South Africa is praised for sending former President Jacob Zuma for 15 months to prison for "Contempt of Court". The judges get applauded for it while at the same time it raises the question of whether or not the judges understand some fundamental issues of not only modern law systems and have done more harm than good.
" Contempt of Court" is based on the idea of not being obedient to the court or/and lowering the respect, someone should have for the court, its judges, the proceedings and the outcome. This principle of the law system collides with the human right of "Freedom of Speech."
In the 2013 Election Petition Hearing in Ghana, three journalists used their rights of information and Freedom of Speech to express their views on the Hearing. Two journalists were set free after delivery of a qualified apology in court while one journalist was sent to three months imprisonment. The presiding Judge argued his decision that in developed democracies such criticism of SUPREME COURTS is acceptable but not in developing countries. An interesting view made which makes ordinary citizens wonder how possibly a court can determine the maturity of democracy rather than having to accept once their mandate is based on the pillars of democracy to be strong and bold enough to accept criticism founded on the principle of "Freedom of Speech" that does not include lies, defamation or fake information.
Former SA Jacob Zuma might be guilty of all charges brought against him. As a defendant, he has all the right to be silent or even tell lies, only witnesses have a tell the truth and answer questions asked by the judges, correct and truthfully. Refusing to give evidence can bring them behind bars. The time to serve normally does not exceed more than a few weeks or months. It is the mandate of the State Prosecutor to prove his case against the defendant for the court to file a judgement.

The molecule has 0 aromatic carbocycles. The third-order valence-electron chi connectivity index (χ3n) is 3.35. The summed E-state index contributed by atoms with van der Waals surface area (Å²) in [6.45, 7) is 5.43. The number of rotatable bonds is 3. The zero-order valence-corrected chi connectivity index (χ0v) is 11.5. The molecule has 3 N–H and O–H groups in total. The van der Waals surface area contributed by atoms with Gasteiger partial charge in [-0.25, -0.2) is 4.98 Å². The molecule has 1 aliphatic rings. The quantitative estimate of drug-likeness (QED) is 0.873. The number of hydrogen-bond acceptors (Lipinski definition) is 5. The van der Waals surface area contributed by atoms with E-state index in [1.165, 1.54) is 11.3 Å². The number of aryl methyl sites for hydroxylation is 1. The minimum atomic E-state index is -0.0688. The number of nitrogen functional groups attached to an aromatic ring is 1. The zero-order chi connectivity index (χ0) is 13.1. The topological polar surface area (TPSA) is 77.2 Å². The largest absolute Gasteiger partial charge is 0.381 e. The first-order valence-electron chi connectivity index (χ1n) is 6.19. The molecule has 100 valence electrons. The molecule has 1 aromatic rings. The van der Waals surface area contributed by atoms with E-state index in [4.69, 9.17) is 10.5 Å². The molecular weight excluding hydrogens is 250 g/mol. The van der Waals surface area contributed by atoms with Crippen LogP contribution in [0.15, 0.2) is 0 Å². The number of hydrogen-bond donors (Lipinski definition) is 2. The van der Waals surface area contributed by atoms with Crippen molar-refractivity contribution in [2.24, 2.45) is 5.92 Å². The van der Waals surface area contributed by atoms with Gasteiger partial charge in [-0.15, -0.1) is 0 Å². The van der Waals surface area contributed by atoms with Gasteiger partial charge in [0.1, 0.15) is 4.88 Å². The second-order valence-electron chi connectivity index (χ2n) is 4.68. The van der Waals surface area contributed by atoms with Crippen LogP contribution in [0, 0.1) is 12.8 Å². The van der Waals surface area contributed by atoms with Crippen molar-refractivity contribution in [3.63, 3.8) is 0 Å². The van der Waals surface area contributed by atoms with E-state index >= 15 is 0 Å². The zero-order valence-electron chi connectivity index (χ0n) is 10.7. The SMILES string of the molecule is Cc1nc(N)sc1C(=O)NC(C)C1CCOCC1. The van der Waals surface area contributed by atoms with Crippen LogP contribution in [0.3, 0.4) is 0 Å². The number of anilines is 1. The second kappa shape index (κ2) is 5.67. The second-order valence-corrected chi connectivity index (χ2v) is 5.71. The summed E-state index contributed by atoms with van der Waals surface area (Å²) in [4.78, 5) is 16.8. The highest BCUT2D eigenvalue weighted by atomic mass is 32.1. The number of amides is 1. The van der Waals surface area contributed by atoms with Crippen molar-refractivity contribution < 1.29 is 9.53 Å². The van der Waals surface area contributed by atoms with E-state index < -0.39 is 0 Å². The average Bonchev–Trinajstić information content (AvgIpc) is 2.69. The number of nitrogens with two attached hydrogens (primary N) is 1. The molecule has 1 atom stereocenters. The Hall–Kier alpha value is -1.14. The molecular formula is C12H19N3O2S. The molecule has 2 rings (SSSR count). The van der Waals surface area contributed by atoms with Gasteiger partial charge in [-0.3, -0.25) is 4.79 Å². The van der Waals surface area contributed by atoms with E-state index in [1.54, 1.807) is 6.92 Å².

When looking back into the history of various law systems of the past in various corners of the world this principle of the defendant to lie or be silent still for the court to rule on a case based on the evidence brought before the judges was and are always the same except otherwise seen in modern Africa.
Sending Jacob Zuma into prison for his right as a defendant to remain silent exposes the misunderstanding of the court of its power, position in the society, its mandate and the rights of ALL defendants regardless of how much the defendant is liked or disliked or how most certain or impossible a conviction would be.
Based on these principles the decision is to be seen as doing more harm than good.